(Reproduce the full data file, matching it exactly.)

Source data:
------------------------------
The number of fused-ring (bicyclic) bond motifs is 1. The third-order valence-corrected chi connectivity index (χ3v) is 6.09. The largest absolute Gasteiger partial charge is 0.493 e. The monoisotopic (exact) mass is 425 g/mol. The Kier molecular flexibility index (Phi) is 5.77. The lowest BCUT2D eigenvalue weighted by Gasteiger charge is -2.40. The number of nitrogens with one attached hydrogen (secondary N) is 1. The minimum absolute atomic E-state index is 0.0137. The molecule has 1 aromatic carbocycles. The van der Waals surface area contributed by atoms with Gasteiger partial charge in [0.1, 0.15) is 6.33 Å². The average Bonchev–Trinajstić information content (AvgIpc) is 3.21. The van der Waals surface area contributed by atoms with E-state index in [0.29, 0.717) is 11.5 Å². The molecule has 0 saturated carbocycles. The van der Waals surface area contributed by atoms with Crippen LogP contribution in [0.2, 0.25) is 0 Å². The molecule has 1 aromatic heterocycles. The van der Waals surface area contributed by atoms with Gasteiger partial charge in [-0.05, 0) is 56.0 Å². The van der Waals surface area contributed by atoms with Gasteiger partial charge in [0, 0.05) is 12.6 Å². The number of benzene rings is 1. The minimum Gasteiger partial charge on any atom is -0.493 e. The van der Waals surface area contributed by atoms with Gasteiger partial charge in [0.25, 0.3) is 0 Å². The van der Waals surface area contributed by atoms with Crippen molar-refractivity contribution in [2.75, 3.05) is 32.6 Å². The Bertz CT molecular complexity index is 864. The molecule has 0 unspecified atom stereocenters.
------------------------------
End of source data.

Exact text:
The number of fused-ring (bicyclic) bond motifs is 1. The third-order valence-corrected chi connectivity index (χ3v) is 6.09. The largest absolute Gasteiger partial charge is 0.493 e. The monoisotopic (exact) mass is 425 g/mol. The Kier molecular flexibility index (Phi) is 5.77. The lowest BCUT2D eigenvalue weighted by Gasteiger charge is -2.40. The number of nitrogens with one attached hydrogen (secondary N) is 1. The minimum absolute atomic E-state index is 0.0137. The molecule has 1 aromatic carbocycles. The van der Waals surface area contributed by atoms with Gasteiger partial charge in [0.1, 0.15) is 6.33 Å². The average Bonchev–Trinajstić information content (AvgIpc) is 3.21. The van der Waals surface area contributed by atoms with E-state index in [0.29, 0.717) is 11.5 Å². The molecule has 0 saturated carbocycles. The van der Waals surface area contributed by atoms with Crippen LogP contribution in [0.2, 0.25) is 0 Å². The molecule has 1 aromatic heterocycles. The van der Waals surface area contributed by atoms with Gasteiger partial charge in [-0.05, 0) is 56.0 Å². The van der Waals surface area contributed by atoms with Gasteiger partial charge in [0, 0.05) is 12.6 Å². The number of benzene rings is 1. The minimum Gasteiger partial charge on any atom is -0.493 e. The van der Waals surface area contributed by atoms with Gasteiger partial charge in [0.25, 0.3) is 0 Å². The van der Waals surface area contributed by atoms with Crippen molar-refractivity contribution in [2.75, 3.05) is 32.6 Å². The Bertz CT molecular complexity index is 864. The molecule has 0 unspecified atom stereocenters.